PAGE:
When we think about new technologies, the trends follow very similar patterns. Criminals try out new technology just like we would. They see what it’s capable of, just like we would, and then frankly, they settle back into tried and true methods. Everyone is worrying about cyber criminals jumping on new technology, but when the annual threat reports come out, they will still find that it’s the same old patches on Windows and Linux boxes that are being attacked.

Jason: That’s right, and weak passwords. 

Nathan: Exactly. So, I get that people are worried about the new phishing emails that are more grammatically correct and harder to spot, but the criminal groups are still breaking in because you don’t patch your systems. And the vast majority of attacks are still going after the low-hanging fruit, the vulnerabilities that have been around for 10 years. 

To put it frankly, why should I, as a criminal hacker, do the hard creative stuff when I can just automate it and walk in the front door? 

History has shown us that this is unlikely to change, even with generative AI. But I am always keeping an eye out for the breaking point where the criminals just give up on the old methods that we’ve been worried about and actually do move on to some really advanced data-crunching ML/AI kind of polymorphic attack structure that becomes so hard to defend. In saying that, I think over the next several years we’re going to see more of the same.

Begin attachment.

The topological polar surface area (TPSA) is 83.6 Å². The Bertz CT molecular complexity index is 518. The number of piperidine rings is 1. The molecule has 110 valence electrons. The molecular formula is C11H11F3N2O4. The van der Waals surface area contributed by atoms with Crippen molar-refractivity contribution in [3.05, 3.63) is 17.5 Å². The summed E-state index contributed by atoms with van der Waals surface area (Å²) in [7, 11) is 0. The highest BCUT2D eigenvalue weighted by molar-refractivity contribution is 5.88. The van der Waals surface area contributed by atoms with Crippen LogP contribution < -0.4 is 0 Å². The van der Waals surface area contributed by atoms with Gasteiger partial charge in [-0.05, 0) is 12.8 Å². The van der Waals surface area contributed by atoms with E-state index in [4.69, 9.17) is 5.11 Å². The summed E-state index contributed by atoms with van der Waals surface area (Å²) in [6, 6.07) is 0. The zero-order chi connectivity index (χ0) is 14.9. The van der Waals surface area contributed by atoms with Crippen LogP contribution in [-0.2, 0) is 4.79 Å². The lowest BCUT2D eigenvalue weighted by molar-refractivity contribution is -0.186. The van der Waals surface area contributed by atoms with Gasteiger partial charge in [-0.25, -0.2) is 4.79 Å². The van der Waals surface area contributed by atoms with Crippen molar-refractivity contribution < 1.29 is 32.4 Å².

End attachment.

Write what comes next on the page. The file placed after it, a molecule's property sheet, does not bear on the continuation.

The instant gratification conundrum

Jason: Yes, I feel like that’s because organisations don’t look at the fundamentals of just doing security hygiene 101. 

Nathan: In the past, I’ve spoken about the instant gratification conundrum. It was a model for CISOs about how security programs get stuck in this cycle of always buying the newest thing. And the problem is, if you’re a CISO you’ll often come into an organisation and the board and C-suite will often tell you that everything is terrible and you’ve got to fix it. 

That CISO will take a look and realise none of the basics have been done right and with good intentions will start going down the road of fixing the fundamentals. However, the pressure from the board will start to mount, because they want an instant fix that they can tick off their list. Often the CISO will finally succumb to the pressure and find the latest acronym tool to buy so they can show the board they’ve done something. Now the CISO has bought themselves some time to roll out the technology, but by then they’re onto the next job because the average tenure of a CISO is only 18 months, and the cycle repeats itself again and again. 

Jason: I agree, I talk about this a lot